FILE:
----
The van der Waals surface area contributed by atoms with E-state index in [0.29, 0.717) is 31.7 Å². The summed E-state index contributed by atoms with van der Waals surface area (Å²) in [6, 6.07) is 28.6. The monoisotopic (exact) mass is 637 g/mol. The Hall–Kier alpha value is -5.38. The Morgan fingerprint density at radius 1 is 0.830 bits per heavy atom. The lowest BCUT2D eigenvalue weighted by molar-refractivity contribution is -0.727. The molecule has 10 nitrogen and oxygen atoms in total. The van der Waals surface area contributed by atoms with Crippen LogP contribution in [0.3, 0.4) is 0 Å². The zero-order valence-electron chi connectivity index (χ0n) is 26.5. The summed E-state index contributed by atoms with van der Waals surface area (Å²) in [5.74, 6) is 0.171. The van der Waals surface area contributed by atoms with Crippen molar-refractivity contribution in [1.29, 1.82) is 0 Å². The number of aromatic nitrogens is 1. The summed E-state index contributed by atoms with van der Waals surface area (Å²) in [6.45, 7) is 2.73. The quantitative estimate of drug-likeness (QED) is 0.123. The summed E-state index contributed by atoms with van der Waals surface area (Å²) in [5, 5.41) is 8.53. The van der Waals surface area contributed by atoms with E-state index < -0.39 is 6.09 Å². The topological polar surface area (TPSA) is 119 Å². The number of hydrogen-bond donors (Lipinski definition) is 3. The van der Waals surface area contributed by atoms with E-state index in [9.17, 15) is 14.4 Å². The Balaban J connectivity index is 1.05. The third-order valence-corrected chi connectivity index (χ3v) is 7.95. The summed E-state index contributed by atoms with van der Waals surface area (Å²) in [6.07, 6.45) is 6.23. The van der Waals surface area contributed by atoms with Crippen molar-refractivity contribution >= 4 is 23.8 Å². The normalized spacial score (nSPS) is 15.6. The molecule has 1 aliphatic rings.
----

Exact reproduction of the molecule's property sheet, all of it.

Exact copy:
The van der Waals surface area contributed by atoms with E-state index in [0.29, 0.717) is 31.7 Å². The summed E-state index contributed by atoms with van der Waals surface area (Å²) in [6, 6.07) is 28.6. The monoisotopic (exact) mass is 637 g/mol. The Hall–Kier alpha value is -5.38. The Morgan fingerprint density at radius 1 is 0.830 bits per heavy atom. The lowest BCUT2D eigenvalue weighted by molar-refractivity contribution is -0.727. The molecule has 10 nitrogen and oxygen atoms in total. The van der Waals surface area contributed by atoms with Crippen LogP contribution in [0.3, 0.4) is 0 Å². The zero-order valence-electron chi connectivity index (χ0n) is 26.5. The summed E-state index contributed by atoms with van der Waals surface area (Å²) in [5.74, 6) is 0.171. The van der Waals surface area contributed by atoms with Crippen molar-refractivity contribution in [1.29, 1.82) is 0 Å². The number of aromatic nitrogens is 1. The summed E-state index contributed by atoms with van der Waals surface area (Å²) in [6.45, 7) is 2.73. The quantitative estimate of drug-likeness (QED) is 0.123. The summed E-state index contributed by atoms with van der Waals surface area (Å²) in [5, 5.41) is 8.53. The van der Waals surface area contributed by atoms with E-state index < -0.39 is 6.09 Å². The topological polar surface area (TPSA) is 119 Å². The number of hydrogen-bond donors (Lipinski definition) is 3. The van der Waals surface area contributed by atoms with E-state index in [9.17, 15) is 14.4 Å². The Balaban J connectivity index is 1.05. The third-order valence-corrected chi connectivity index (χ3v) is 7.95. The summed E-state index contributed by atoms with van der Waals surface area (Å²) in [6.07, 6.45) is 6.23. The van der Waals surface area contributed by atoms with Crippen molar-refractivity contribution >= 4 is 23.8 Å². The normalized spacial score (nSPS) is 15.6. The molecule has 1 aliphatic rings.